Saving Data in iOS

May 31 2022 · Swift 5.5, iOS 15, Xcode 13

Part 1: Files & Data

01. Introduction

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Notes: 01. Introduction

Prerequisite knowledge for this course assumes familiarity with Swift, and being comfortable building a SwiftUI application in Xcode.

This course was originally recorded in April 2020. It has been reviewed and all content and materials updated as of November 2021.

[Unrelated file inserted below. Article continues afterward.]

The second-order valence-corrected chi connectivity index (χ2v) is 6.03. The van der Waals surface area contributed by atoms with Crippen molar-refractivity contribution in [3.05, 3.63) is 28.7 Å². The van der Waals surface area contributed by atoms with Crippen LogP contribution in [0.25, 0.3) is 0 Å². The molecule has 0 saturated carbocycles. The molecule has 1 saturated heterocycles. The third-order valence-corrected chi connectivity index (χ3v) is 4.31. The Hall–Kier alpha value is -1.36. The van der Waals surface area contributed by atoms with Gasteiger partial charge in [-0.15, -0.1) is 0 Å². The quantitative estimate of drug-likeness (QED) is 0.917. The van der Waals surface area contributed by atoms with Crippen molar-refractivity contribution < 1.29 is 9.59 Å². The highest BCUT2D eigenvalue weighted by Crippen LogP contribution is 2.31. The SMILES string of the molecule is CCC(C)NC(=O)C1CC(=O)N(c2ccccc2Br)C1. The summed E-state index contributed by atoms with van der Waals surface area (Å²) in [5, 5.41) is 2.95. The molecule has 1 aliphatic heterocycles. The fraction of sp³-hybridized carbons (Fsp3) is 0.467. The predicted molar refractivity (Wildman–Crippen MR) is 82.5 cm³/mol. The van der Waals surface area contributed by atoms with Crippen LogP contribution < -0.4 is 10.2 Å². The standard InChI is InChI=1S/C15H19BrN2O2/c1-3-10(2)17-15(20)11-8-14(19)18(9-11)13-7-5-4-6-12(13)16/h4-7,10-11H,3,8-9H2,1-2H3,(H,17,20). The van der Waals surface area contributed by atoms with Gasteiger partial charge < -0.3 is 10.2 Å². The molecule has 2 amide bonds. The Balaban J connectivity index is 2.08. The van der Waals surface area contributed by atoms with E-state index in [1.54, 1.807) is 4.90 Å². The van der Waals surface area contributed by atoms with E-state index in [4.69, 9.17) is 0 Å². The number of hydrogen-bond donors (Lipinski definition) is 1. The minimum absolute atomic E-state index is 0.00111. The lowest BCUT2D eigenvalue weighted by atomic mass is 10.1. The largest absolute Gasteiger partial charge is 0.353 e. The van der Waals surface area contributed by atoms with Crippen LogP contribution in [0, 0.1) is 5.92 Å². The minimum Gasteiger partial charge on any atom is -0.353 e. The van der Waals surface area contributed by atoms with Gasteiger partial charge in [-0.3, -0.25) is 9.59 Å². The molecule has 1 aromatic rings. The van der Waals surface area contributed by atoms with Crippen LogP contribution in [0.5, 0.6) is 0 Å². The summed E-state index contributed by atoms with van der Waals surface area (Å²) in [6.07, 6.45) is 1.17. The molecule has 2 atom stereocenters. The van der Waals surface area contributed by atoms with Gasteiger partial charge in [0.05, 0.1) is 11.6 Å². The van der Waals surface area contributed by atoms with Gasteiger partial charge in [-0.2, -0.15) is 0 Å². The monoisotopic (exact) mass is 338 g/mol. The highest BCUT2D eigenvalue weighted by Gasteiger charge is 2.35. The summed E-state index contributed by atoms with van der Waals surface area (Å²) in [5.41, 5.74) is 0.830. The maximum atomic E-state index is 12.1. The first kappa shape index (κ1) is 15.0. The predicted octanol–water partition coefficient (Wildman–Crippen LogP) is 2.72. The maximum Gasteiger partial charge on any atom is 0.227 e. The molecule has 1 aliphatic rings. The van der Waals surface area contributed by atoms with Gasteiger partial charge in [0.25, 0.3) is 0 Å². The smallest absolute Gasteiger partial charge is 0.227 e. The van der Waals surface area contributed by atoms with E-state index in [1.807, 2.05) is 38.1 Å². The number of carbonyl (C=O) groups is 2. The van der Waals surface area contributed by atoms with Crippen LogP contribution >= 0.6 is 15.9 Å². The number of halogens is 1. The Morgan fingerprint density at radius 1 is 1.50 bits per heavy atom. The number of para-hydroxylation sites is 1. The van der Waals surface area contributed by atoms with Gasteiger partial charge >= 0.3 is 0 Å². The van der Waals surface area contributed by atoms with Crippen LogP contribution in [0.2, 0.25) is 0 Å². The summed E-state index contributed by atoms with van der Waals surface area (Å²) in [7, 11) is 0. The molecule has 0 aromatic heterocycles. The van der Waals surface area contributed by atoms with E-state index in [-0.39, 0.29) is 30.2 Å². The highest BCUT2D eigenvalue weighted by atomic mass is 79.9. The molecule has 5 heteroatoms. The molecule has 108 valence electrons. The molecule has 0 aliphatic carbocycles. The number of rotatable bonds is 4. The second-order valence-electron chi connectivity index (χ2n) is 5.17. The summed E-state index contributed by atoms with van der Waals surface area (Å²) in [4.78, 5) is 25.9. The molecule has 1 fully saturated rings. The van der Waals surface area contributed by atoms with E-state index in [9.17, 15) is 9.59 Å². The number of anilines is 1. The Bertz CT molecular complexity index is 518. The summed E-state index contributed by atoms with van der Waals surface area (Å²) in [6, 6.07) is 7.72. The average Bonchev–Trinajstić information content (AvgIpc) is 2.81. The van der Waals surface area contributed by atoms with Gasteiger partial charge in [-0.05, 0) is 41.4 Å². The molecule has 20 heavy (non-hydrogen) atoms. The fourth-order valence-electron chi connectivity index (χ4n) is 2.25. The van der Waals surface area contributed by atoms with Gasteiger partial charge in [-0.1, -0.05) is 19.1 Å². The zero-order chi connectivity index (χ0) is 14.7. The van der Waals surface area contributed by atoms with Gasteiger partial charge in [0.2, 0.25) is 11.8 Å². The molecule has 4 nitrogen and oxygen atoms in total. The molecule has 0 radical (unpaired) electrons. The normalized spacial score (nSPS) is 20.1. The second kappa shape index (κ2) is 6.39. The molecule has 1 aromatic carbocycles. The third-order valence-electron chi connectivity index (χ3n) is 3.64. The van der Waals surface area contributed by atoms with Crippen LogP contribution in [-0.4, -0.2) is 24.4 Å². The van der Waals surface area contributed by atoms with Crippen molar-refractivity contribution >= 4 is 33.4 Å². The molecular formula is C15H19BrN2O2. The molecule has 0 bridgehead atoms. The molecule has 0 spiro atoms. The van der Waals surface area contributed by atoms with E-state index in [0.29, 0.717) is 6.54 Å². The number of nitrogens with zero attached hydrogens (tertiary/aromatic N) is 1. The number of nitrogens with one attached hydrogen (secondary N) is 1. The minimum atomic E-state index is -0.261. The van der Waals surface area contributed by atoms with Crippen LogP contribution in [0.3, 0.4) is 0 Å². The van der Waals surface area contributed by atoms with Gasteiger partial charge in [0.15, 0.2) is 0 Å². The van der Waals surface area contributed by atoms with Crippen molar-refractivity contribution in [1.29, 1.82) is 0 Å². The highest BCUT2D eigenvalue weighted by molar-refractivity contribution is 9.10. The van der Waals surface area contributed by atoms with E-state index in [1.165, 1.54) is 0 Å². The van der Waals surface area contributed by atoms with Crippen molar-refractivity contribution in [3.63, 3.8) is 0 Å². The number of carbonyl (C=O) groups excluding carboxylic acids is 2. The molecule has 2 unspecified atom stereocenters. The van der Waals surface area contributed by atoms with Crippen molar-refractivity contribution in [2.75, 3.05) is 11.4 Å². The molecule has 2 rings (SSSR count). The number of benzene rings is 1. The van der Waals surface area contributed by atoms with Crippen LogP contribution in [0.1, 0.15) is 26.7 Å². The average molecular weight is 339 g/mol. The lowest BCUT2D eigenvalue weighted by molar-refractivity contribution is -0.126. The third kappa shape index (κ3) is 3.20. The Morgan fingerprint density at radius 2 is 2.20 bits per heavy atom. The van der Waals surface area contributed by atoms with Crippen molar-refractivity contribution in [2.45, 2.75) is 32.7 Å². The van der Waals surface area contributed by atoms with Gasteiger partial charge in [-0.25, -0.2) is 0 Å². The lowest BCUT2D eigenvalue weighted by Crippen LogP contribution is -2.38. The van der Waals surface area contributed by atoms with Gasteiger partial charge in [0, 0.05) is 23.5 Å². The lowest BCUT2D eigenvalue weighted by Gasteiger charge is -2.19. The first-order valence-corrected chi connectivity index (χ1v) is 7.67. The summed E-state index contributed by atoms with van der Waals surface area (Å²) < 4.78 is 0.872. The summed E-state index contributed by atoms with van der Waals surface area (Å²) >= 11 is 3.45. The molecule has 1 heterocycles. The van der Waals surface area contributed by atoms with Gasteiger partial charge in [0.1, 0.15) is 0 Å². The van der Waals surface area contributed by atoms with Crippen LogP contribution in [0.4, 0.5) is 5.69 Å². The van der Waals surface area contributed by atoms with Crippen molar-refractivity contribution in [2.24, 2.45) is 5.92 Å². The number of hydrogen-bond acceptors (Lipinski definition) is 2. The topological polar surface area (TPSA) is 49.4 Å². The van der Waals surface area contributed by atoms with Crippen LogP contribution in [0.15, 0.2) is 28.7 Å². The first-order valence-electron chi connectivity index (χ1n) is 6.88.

Transcript: 01. Introduction Hi everyone, I'm Jessy. I work with Felipe, who is the instructor of this course. He originally recorded this using the tooling that was available in April, 2020. Now, I've gone through the whole course myself in November, 2021 with the latest version of Xcode and Swift. And it's still in perfectly working condition. This aspect of iOS development has become quite stable. So, this will be the last you'll be seeing of me in this course, but I hope that you'll join me for some of the other courses I've created later in our learning parts. And now here's the fantastic Felipe. Hi friends, it's Felipe. Whereas my friends and relatives now call me, forgetful Felipe. Welcome to the saving data in iOS course, where you'll learn about saving data and working with data that has been saved. Recently I'm always leaving the house but I'm forgetting something, my keys, my sunglasses, my wallet, I can never seem to remember to take them all with me. I have been trying to use my brain to save what I need to take every time I go out but it's clearly not working. If you're coming over from building your awesome reminders app, you've noticed it too has a problem of forgetting things between app launches. How about we tackle both of our problems in this course? You'll store or persist as it can also be referred to your reminder's data, and I'll then have a great tool to not forget things. Let's go over the contents of this course. You'll learn about what data is, some basic concepts and data types, files, the file system and the app bundle, file manager, URLs and foundation data, JSON and property lists. For the first part of this course, you won't be using an Xcode project or building to iOS devices or the simulator. Instead, you'll be working in playgrounds which are a great way to learn most of the concepts you'll then use in the latter parts of this course. At the end of this part, you will learn how to save and load data, techniques that you will then transfer in parts two and three of the course. When you use your newfound knowledge to store or persist your reminders in an iOS application. Byte use to represent data and it's different types. If you're not that familiar with bytes they're made above eight bits. A a bit is short for binary digit, something we could think of as zero or one. When an amount of data gets measured that's done using bytes. You can't directly quantify your data without a unit, like gigabyte or terabyte. It wouldn't mean anything to say, I'm going to save a million data today in my app. That's because data in common use is what's known as a mass noun or uncountable noun. It is the plural form of the word datum, but you'll probably never come across that form when developing apps. You can have some data or a piece of data. One last note, you can also correctly pronounce data as data if you prefer. In iOS bytes of data can be stored in the foundation frameworks data structure which will be covered in this course. What your data represents is also important. A PDF, a text file and an image are all files with data, but the way in which they are arranged is what differentiates them. They are also made up of more basic data types that together create a more complex and robust object. Some of the data types you will use in this course and in your applications are integers to represent whole numbers. Floating points to represent decimal numbers. Doubles which also represent decimal numbers but with higher precision basically bigger numbers. Strings, which store text. And Booleans to store true or false. The terms saving is interchangeable with persistence. When you close an app and open it again at a later point if the data you were working with was saved and without a problem, it will persist and still be available. Persisting data involves serializing it, which is a transformation from an in-memory representation of that data to something more appropriate for storage. You don't just take a Swift data structure and save it directly, there's some metamorphosis involved. The phrase saving to disk is used extensively for writing the results of serialization to your devices flash memory, even in Apple's own documentation. But there has never been a single iOS device equipped with a physical disk, like the original iPod had. So technically the term saving to drive is more accurate. But spinning platter hard disks were a main state of the industry for so long, the term disk itself has persisted. You can even see this when your SSD equip Mac has its own main drive named Macintosh HD. Before embarking upon your data saving journey in this course, you should have a good understanding of the Swift programming language. If you feel lost when watching the next few videos, we've got a course on Swift that might help you out. If you can get comfortable with the material in the programming in Swift course, you should be ready to tackle this one. In this first part of the course, you'll get comfortable with files and the file manager. Your serialized data will be stored in files within your devices file system and you'll need to manage them. Their locations will be represented with URLs. Swift has a handy URL type. Then you'll get into the details of how your bytes of data get represented in Swift. You'll be converting back and forth from that binary data and other Swift types. That's it for the introduction. Please join me in the next video. There, you'll be making the necessary preparations to start saving data, see you there.